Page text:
Zero Powers wrote:
> >From: "\[ Robert-Coyote \]" <firstname.lastname@example.org>
> >If privacy is property, as are all other Rights, how can my property be
> >taken without due process?
> You have no right to privacy when you are in public.
Says who? Perhaps not out there in Hollywood where everyone's life is
for sale all the time, but not elsewhere. People have a right to be
respected and treated considerately wherever they are.
> >Is asserting that only criminals value privacy, the same thing as saying
> >privacy is contraband?
> Perhaps, I don't know. But that's not *quite* what I have said. What I
> *have* said is that if your deeds are admirable, usually you don't fear
> being observed doing them.
Except when they are nobody's damn business. You don't need to know who
I am sleeping with, you don't need to know where I do business, and
where I work, or what I do on the weekends.
> >If privacy is only to be held by the govmnt for national security purposes,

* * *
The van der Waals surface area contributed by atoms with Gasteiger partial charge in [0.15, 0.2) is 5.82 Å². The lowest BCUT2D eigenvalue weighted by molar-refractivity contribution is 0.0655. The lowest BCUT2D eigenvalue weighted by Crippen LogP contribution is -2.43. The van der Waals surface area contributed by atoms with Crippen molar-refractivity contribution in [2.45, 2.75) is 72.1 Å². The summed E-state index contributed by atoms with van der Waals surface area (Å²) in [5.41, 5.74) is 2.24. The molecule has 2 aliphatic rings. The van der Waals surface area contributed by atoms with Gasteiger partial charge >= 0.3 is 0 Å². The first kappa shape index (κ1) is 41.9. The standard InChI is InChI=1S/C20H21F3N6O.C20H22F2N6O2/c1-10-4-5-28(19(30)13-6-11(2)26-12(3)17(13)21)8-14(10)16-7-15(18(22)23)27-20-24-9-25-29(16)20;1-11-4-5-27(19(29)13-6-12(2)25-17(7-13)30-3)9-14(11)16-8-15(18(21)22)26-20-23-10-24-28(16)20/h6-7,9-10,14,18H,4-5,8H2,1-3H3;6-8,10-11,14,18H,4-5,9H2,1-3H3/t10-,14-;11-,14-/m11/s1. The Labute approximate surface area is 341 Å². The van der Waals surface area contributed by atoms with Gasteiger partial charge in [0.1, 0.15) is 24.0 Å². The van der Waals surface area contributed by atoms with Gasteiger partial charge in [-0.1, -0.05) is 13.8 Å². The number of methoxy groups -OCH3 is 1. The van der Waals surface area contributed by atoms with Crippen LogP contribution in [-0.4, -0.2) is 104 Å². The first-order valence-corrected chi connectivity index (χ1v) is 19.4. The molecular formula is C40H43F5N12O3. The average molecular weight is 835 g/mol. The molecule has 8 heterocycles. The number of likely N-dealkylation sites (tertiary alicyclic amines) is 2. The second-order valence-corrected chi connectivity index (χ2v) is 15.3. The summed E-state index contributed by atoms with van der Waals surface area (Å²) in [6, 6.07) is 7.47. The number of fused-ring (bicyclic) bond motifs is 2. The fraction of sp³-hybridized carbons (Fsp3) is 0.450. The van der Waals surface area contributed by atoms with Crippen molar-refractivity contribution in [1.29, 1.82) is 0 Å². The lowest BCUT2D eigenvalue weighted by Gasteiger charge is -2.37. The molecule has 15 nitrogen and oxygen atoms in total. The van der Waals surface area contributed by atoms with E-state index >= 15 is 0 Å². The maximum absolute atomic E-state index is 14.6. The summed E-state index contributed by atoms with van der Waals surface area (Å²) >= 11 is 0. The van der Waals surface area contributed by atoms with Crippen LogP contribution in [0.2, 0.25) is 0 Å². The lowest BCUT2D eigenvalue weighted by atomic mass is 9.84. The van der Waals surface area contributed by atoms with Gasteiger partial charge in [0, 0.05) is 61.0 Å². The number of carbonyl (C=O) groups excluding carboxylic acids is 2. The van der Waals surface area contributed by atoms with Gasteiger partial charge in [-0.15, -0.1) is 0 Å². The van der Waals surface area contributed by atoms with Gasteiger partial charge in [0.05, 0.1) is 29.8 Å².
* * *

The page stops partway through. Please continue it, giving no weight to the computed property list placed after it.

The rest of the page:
> >then is it not munitions as encryption is?
> Perhaps. But as with other "munitions" the government can only use them
> against her own citizens under *very* limited circumstances.
> >If my personal information has value, and that personal information is made
> >use of, where is my payment for the use?
> I would agree that if someone makes a profit from merely disseminating your
> personal information, you should be entitled to a cut.
They you would go on to say that the money government makes off of your
information reduces the amount that government has to tax you, assuming
you have any other say in what you get taxed.
> >Can the govment take responsibility for any damage that may be cause
> >of dispersal of my property to those who would do me harm?
> Except under certain specified circumstances, the government *can* certainly
> be sued for damages it may cause you.
The government gets to decide who it lets sue it. Hardly an unbiased
> >If disclosure of some information that is not volunteered by me causes me a
> >harm, who is liable?"
> Assuming you are damaged by a tortious or criminal disclosure of information
> about you, then the discloser would be liable to you for those damages.
Or the corporate entity in whose name the disclosure was made. You
privacy gets compromised every day by government, mostly at your state
DMV. How many times do you think the Privacy Act is used to prosecute a
government bureaucrat? Rarely.
This archive was generated by hypermail 2b29 : Thu Jul 27 2000 - 14:11:08 MDT